Workplace violence is a complex issue, and multiple factors can interact to contribute to its occurrence. Societal issues and Work Environment Adjustments, as well as increasing mental health issues since the pandemic are all drivers for an increase in violence and aggression at work.
Underlying causes that may contribute to workplace violence and aggression:
- Stress and job insecurity: High levels of stress and uncertainty about job security can lead to frustration and anger, increasing the likelihood of aggressive behaviour.
- Workplace culture: An unhealthy work environment, where bullying or harassment is tolerated, can foster a culture of aggression.
- Poor communication: Ineffective communication between employees and management can lead to misunderstandings, conflicts, and aggressive responses. Communication can be a bigger challenge now that remote and hybrid working is commonplace.
- Lack of conflict resolution mechanisms: When conflicts arise, a lack of proper mechanisms to address and resolve them can escalate tensions and lead to violence.
- Mental health issues: Untreated mental health conditions can contribute to aggressive behaviour in the workplace.
- Workload and pressure: Modern workplaces often demand long hours and can blur the boundaries between work and personal life. This lack of balance can lead to increased frustration and emotional instability, contributing to aggressive behaviour. The “Lockdown Burnout” suffered by many during the pandemic could contribute to aggressive behaviour.
Managing the risks associated with violence and aggression in the workplace
Managing the risks associated with violence and aggression in the workplace is crucial to creating a safe and productive work environment for employees.
Practical guidance to help mitigate these risks:
- Implement a Comprehensive Policy: Develop a clear and well-communicated policy that explicitly states the company’s zero-tolerance stance towards violence and aggression in the workplace. The policy should outline the consequences of such behaviour, as well as the support available for those who report incidents.
- Risk Assessment: Conduct a comprehensive risk assessment to identify potential sources of violence and aggression in the workplace. This may include assessing the nature of the work, customer interactions, the physical layout of the workplace, and any previous incidents. Risk Assessments should be regularly reviewed to respond to changing risks.
- Training and Awareness: Conduct regular training sessions for all employees, including managers and supervisors, to raise awareness about workplace violence and aggression. Employees should be trained on how to recognise warning signs, how to respond to incidents, and how to de-escalate potential confrontations.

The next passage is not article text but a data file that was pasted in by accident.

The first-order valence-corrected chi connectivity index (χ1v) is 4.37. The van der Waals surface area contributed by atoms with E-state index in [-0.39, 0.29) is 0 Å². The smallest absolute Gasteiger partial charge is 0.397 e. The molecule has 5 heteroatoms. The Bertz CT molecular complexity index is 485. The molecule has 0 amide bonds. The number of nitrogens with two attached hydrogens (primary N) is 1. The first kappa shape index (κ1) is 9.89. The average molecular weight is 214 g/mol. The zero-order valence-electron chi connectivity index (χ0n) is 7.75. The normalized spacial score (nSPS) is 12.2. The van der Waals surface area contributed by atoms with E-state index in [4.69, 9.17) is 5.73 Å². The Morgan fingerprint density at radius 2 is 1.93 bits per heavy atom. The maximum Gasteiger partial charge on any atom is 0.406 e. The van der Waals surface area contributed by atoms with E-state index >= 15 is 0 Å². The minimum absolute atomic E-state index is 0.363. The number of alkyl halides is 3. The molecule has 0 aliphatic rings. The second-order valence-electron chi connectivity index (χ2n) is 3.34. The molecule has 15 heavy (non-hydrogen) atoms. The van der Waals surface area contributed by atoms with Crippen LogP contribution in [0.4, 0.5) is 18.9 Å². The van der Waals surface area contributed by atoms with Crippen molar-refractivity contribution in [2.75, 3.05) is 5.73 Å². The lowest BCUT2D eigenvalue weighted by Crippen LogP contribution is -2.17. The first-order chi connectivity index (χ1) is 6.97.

- Encourage Open Communication: Create an environment where employees feel comfortable reporting any concerns related to workplace violence or aggression. Establish multiple reporting channels, including anonymous reporting options, to encourage openness without fear of retaliation.
- Thorough Background Checks: Conduct thorough background checks and reference checks for potential new hires, especially for roles that may involve heightened emotions or stress.
- Physical Security Measures: Implement security measures, such as access control systems and CCTV to help deter potential incidents
- Workplace Design and Layout: Consider the layout and design of the workplace to reduce potential areas of conflict or confrontation. Ensure that there are clear paths for movement and that areas with high customer or public interaction are appropriately managed.
- Provide Support for Employees: Offer support services, such as counselling or Employee Assistance Programs (EAPs), to help employees cope with stress, anger, or other emotions that may contribute to aggressive behaviour.
- Encourage Healthy Work-Life Balance: Support work-life balance initiatives to help reduce stress levels among employees, which can contribute to a calmer and more harmonious work environment.
- Conflict Resolution and Mediation: Train managers and supervisors in conflict resolution and mediation techniques to address and resolve disputes before they escalate into violence.
Managing the risks associated with violence and aggression requires a proactive and ongoing effort. By fostering a culture of respect, communication, and support, employers can significantly reduce the likelihood of violent incidents in the workplace and promote a safe and healthy environment for everyone.
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